Tuesday 12/03/2013


First day in the field. After a 1 hour motorbike ride (always appreciated by a former pony-express Vespa courier like me) we reached the village of Gundaa with the mission of establishing a reading scheme at the local school. Session 1 went quite smoothly: both kids and teacher seemed to be very supportive and interested in the project. Once again I was amazed by the degree of discipline and attention displayed by african pupils. No spoiled brats here for sure! I don’t know about the rest of Europe, but I can easily say that the main
concern of italian primary school teachers is to keep the kids relatively quiet (my teacher overcame the issue by implementing a regime of terror that made the khmer rouge look like a band of teddy bears in comparison). Nothing of the kind here: religious silence interrupted only by whispered answers to direct questions and big curious eyes all around you.
My main contribution to the day’s activity was a story-reading demonstration. I confess I had to struggle to keep reading rather than throw away the text and perform a vaudeville version of  “Little Red Riding Hood” featuring cancan dancing wolves, rambo-style woodsmen, half-digested grannies and so on.
But since all was about the importance of reading, I tried to kill the little natural-born italian comedian in me and did my best to stick to reading. The kids did not display any evident sign of boredom and that made me feel quite happy! In the afternoon I started my Dagbani lessons, but I think I have a psychological advantage over english native speakers here: when I speak english I don’t feel like I’m imposing my language, because after all the effort I make to speak is not different from the one locals make.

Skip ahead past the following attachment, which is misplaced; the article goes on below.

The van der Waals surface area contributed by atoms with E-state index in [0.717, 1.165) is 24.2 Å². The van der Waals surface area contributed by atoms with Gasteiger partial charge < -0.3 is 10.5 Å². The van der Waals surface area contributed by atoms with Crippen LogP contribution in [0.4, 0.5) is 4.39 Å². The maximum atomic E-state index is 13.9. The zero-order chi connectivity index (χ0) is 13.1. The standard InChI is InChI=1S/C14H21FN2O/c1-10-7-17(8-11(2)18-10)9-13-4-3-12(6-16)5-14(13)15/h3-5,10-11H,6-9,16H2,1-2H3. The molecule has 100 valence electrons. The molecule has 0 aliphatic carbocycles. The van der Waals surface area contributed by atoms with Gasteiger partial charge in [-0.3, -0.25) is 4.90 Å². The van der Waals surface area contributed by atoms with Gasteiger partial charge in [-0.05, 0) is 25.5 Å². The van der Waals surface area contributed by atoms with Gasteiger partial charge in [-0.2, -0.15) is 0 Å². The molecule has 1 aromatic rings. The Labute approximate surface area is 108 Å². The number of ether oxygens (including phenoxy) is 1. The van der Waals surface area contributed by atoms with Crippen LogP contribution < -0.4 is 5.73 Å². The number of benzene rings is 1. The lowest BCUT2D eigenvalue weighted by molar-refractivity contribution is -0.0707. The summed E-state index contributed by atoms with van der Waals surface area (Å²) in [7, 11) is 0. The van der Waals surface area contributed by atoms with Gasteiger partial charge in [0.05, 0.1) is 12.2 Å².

After work I’ll try to find a place where I can watch the champions league match Barcelona-AC Milan: even if I can define myself a hardcore football aficionado, tonight I’ll surely pay more attention to the local audience rather than to the game itself.

Sunday 09/03/2013

DSCN0019Reached Tamale after a confortable trip from Accra: today I’ll take it easy. First impressions are quite positive: Ghana looks like what I hope other african countries I visited will look like in 10-20 years from now. The only problem is the heat… snow was still melting down when I left Italy and now I need to carefully plan each and every movement of my body in advance to save some energy. I guess I will get used to it in a couple of days, but today i’ll mainly hang around at the Lively Minds headquarters, drinking huge quantities of cold mate and reading a book about the war between whites and reds in 1920 Siberia (they surely had no heat-related problems). I am also quite satisfied with the first night spent in Tamale: not a single mosquito bite, not a single mosquito in sight! For that, I have good allies: a mosquito net in wonderful conditions covering my bed, but most of all spiders and lizards strategically placed between the windows and the anti-mosquito grids (after a few trips in the Amazon region I learned to mistrust accomodations deprived of such friends). Tomorrow I’ll visit the office and start my training.
I am so happy I’m going to work for human minds, rather than for human bellies. In post-war Angola my job had to do with food-aid programs, a one-way ticket to a world of corruption, injustice, greed, frustration and impotence. When Alison told me ‘no need to bring pens and stuff, we don’t do handouts’ I thought that Skype should really consider adding a little “hug” button !